Contending schools, such as psycho-history, social constructionist, history of mentality, emotional history, and so on, has added many strands to the historical explorations of religion, culture and mentality in India. The history of the mind is no longer simply the old intellectual history.
The study of culture, religion and the mind, relating them to their broad contemporaneous societal context, has enriched Indian history. This has broadened it out beyond the sort of historiography that at one time equated general history with the history of the state alone. In the process, intellectual history itself has been transformed. It is no longer confined simply to the ideas of the elite.
The perceived identities and unconscious symbols of the mass of the population, and the emotional drives in whole societies, are being taken into consideration by historians. Cultural history has been enriched by the study of mentality or mentality, a term coined by the Annals School of Historians in France. This goes beyond conventional intellectual history and explores the popular attitudes and subconscious categories of thought.
A related area of research, also exploring the mind, is psycho-history, which seeks to uncover the unconscious level of the mind with the help of Sigmund Freud’s technique of psycho-analysis. This kind of history is not concerned with the conscious emotions of the individual or the group. Psycho- history probes repressed impulses rather than open sentiments.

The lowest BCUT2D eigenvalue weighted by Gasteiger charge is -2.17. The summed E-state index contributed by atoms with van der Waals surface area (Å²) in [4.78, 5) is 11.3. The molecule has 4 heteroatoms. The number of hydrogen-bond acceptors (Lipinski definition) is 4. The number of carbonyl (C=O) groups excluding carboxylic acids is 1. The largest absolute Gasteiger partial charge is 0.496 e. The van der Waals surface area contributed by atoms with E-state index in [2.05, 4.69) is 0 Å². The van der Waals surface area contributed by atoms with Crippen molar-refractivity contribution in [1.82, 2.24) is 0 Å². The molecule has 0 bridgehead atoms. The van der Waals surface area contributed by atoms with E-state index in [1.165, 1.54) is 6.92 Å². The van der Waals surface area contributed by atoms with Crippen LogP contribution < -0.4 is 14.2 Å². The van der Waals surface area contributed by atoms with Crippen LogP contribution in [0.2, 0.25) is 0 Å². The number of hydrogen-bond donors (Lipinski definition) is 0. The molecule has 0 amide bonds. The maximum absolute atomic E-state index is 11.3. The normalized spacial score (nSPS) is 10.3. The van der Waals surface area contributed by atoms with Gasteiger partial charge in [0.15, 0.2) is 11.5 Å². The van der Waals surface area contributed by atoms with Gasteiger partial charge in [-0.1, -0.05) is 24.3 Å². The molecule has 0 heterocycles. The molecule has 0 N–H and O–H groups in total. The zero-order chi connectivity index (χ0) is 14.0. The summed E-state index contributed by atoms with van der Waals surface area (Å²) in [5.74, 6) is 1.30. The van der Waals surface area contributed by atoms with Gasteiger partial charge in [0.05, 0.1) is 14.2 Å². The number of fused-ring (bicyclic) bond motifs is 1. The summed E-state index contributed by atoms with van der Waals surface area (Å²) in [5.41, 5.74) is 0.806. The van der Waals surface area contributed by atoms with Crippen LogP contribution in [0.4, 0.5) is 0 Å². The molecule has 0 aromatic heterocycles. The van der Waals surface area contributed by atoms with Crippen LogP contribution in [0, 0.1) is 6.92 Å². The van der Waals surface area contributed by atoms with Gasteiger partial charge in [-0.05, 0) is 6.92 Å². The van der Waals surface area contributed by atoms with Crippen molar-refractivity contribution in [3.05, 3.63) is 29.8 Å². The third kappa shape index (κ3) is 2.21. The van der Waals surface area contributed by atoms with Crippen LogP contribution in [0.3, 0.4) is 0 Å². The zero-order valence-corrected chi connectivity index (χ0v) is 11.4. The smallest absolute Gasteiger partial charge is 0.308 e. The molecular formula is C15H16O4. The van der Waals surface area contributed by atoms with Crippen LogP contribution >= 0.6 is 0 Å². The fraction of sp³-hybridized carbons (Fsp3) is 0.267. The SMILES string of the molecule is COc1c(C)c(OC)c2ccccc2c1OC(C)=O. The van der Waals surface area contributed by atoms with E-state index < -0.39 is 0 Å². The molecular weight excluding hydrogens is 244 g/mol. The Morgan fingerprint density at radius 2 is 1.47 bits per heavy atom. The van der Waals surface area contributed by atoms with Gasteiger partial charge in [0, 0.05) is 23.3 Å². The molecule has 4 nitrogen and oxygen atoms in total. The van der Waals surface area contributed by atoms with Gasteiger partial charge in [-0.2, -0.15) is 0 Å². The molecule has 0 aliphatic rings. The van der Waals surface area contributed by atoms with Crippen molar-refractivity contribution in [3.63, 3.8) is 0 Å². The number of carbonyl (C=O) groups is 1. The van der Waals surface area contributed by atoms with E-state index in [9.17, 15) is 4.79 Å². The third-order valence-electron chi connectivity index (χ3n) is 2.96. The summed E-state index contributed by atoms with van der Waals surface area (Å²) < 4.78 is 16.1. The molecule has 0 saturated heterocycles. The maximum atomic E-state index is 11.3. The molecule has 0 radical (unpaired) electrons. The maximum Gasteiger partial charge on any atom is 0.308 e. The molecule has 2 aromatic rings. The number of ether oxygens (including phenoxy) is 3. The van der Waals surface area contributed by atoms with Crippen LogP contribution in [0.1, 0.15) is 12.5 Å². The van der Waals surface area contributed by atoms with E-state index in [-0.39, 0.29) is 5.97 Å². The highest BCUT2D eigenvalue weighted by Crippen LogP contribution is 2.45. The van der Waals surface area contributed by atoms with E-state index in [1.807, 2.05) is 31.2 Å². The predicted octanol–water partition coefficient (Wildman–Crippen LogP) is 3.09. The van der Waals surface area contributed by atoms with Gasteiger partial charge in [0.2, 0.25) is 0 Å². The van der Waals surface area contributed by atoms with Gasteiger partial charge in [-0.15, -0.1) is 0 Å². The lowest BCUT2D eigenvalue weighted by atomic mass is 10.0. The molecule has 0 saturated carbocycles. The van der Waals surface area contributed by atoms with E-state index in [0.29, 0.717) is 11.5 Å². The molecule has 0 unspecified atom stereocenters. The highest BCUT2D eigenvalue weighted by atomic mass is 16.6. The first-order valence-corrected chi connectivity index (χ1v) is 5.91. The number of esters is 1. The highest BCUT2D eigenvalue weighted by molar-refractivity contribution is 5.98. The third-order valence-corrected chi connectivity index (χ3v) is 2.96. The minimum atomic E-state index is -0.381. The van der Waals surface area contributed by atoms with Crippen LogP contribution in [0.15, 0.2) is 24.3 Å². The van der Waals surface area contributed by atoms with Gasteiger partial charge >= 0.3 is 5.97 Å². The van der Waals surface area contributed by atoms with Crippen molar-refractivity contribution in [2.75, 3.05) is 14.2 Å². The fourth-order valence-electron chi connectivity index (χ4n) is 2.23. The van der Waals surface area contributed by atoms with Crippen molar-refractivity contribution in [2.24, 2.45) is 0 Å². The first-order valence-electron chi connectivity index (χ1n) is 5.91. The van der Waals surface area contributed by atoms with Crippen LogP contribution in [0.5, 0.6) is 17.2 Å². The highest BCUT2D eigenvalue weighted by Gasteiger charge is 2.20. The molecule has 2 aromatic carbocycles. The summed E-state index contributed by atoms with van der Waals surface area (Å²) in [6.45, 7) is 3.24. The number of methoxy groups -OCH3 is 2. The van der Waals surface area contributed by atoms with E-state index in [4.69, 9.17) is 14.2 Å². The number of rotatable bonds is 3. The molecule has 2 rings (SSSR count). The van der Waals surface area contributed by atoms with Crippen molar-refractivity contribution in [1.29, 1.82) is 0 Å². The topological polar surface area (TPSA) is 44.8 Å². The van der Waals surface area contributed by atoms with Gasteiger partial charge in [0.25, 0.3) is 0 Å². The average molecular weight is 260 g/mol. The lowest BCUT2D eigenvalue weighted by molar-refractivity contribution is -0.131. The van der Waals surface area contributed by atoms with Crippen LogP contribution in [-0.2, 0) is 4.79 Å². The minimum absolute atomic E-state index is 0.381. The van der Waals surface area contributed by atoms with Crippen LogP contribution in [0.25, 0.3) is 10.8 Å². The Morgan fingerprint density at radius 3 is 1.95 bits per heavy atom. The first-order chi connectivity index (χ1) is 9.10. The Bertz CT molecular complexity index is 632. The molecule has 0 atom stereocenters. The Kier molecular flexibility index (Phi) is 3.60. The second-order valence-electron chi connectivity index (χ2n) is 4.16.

The study of emotion in cultural history including conscious sentiment is a wider field that may be called emotional history. Historical studies of mentality in India’s culture and civilization have come to embrace these different strands of history. They include popular attitudes and symbols of thought, unconscious mental processes, and the history of culturally shaped sentiments and emotions. At the same time, intellectual history continues to flourish. An important study of the interaction of European, and Indian thought from the pre-colonial period upwards is Wilhelm Halfbacks, India and Europe.
There is also a huge literature on how the West affected the mind and thought of India in the colonial period. This keen interest among scholars is reflected in such works as Partha Chatterjee, Nationalist Thought and the Colonial World: A Derivative Discourse.
This is a Subalternist work by a political scientist. Another work is Tapan Raychaudhuri, Europe Reconsidered: Perceptions of the West in Nineteenth-Century Bengal (New Delhi, 1988). This is a study of the thought of Bhudev Mukhopadhyay, Bankimchandra Chattopadhyay and Swami Vivekananda by an eminent liberal historian. As opposed to the psycho-analysts and psycho-historians, there is a group who call themselves ‘social constructionists’ who approach emotion from the angle of post structural anthropology, critical theory and culture studies. They hold that emotion is totally relative to culture and have rejected Freud.
In relation to Indian society, we may mention here Owen M. Lynch, Divine Passions: the Social Construction of Emotion in India (Delhi, 1990). Lynch argues that in India the conception of emotions and emotional life itself differ so radically from what prevails in the West that Westerners may never understand ‘another, such as India.’ This position has been rejected by impulses; trace its impact on culture as a real factor.
Their treatment of emotion in history is broader than that of the psycho-historians in the sense that they explore not merely unconscious emotion, but also conscious sentiment. This newly .emerging emotional history may be seen in Tapan Raychaudhuri, Perceptions, Emotions, and Sensibilities: Essays on India’s Colonial and Post- Colonial Experiences and Rajat Kanta Ray, Exploring Emotional History: Gender, Mentality and Literature in the Indian Awakening.